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Filmex Reviews : 'Streetwise'

March 15, 1985|MICHAEL WILMINGTON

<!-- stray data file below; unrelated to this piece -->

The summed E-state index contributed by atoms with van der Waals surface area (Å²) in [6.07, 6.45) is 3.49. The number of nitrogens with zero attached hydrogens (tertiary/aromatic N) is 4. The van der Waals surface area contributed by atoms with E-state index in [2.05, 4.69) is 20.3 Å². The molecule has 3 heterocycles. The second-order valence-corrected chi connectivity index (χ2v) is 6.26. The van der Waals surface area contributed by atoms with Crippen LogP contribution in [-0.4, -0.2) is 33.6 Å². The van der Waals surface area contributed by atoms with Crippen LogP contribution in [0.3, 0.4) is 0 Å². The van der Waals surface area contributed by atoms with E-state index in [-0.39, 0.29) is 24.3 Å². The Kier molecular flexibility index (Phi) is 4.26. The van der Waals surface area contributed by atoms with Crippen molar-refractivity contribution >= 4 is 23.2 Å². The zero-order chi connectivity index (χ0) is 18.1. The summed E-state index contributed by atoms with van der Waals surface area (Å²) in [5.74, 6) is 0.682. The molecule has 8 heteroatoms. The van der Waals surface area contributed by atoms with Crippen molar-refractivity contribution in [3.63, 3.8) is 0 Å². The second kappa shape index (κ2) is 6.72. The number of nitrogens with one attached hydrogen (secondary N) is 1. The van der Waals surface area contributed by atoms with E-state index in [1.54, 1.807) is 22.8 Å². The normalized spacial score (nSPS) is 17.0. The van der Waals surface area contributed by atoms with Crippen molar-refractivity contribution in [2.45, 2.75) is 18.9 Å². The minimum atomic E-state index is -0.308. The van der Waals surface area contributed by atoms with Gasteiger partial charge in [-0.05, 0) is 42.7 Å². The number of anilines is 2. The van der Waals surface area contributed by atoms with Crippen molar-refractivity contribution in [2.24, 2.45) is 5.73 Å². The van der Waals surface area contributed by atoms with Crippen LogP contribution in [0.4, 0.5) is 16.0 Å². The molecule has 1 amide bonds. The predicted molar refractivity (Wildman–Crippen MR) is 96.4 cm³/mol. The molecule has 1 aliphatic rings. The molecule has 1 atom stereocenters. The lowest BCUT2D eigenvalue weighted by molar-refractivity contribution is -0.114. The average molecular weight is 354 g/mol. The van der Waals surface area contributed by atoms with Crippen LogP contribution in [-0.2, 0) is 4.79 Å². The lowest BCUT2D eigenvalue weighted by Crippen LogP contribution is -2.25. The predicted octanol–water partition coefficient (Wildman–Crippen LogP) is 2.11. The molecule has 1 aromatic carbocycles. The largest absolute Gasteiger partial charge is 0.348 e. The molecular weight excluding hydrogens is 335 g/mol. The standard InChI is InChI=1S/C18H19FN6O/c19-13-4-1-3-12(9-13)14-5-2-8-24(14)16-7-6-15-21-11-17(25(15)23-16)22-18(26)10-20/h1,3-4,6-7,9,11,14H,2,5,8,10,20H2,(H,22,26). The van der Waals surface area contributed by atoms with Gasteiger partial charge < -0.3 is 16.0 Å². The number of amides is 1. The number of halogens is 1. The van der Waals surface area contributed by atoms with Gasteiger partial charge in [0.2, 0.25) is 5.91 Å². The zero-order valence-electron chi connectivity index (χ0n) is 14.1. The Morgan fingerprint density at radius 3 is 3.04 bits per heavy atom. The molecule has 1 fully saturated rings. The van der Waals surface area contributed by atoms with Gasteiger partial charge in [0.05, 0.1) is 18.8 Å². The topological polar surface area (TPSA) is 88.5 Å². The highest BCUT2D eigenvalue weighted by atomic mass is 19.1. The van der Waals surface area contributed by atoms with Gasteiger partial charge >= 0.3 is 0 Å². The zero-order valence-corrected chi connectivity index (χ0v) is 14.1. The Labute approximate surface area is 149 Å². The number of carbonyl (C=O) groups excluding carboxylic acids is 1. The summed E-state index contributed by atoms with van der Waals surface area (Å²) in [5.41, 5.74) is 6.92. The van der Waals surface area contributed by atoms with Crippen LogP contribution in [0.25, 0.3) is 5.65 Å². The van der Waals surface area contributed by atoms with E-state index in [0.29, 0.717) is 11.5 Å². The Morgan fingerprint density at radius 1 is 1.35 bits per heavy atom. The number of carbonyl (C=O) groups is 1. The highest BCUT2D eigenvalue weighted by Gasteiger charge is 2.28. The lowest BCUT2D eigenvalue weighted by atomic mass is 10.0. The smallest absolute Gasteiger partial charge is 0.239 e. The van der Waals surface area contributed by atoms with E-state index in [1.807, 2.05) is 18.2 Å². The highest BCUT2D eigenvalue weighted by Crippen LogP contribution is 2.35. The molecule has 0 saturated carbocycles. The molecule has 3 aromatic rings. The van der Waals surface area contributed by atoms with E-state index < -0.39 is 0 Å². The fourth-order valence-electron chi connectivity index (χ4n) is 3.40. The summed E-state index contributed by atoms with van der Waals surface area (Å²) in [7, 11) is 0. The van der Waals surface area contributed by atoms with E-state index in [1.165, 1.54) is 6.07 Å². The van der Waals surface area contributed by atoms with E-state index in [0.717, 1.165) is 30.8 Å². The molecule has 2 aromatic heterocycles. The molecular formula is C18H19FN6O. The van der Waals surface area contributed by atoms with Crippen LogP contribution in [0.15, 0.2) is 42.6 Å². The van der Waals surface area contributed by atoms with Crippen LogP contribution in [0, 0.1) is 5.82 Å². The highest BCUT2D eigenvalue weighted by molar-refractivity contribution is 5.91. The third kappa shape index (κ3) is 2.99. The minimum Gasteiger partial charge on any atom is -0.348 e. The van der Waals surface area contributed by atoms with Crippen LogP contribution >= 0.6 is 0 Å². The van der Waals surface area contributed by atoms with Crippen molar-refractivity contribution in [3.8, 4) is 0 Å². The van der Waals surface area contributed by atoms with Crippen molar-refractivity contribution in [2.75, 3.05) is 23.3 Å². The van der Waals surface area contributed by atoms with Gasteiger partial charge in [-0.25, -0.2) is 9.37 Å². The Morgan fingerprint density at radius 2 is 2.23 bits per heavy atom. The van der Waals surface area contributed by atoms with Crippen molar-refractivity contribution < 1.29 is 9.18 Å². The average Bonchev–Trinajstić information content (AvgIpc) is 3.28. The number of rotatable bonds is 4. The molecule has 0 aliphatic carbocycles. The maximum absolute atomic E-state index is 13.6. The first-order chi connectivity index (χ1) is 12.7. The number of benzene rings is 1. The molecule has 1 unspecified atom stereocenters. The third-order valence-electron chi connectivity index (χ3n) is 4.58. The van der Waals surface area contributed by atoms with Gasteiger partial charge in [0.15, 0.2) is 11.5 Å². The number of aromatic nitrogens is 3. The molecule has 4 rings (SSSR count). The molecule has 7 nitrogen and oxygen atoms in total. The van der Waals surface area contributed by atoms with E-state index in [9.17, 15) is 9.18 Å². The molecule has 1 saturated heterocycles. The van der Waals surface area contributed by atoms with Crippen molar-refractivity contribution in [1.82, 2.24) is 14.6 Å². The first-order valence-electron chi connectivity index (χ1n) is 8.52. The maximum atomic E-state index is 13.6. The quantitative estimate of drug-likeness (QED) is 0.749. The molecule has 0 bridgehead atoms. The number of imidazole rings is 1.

USA, 1984, 92 minutes. 12:45 p.m. and 7:45 p.m. Here is a documentary so good it could wither your heart: a portrayal of a dozen or more street children in Seattle's slums--most between the ages of 13 and 19, runaways eking out a living as thieves, whores or pimps, all with that special twisted radiance, that sly crooked energy, that comes from living out of your nerves every day, living down and dirty, with paranoia as a second skin. Names and faces will stick with you indelibly: Rat, Tiny, DeWayne, Shadow, Lulu, Patty and Munchkin--caught, it seems, at each crucial scene in their slim, deadly, racing lives, caught as if in well-staged fiction by a crew of movie makers who seem to be everywhere, godlike (director-cinematographer Martin Bell; photojournalist Mary Ellen Mark, and writer Cheryl McCall). Documentaries are often only as strong as their subject, but occasionally you see one that, catching its subject completely and lucidly, with all skill and compassion, winds up going far beyond it. . . . That's "Streetwise." RECOMMENDED.

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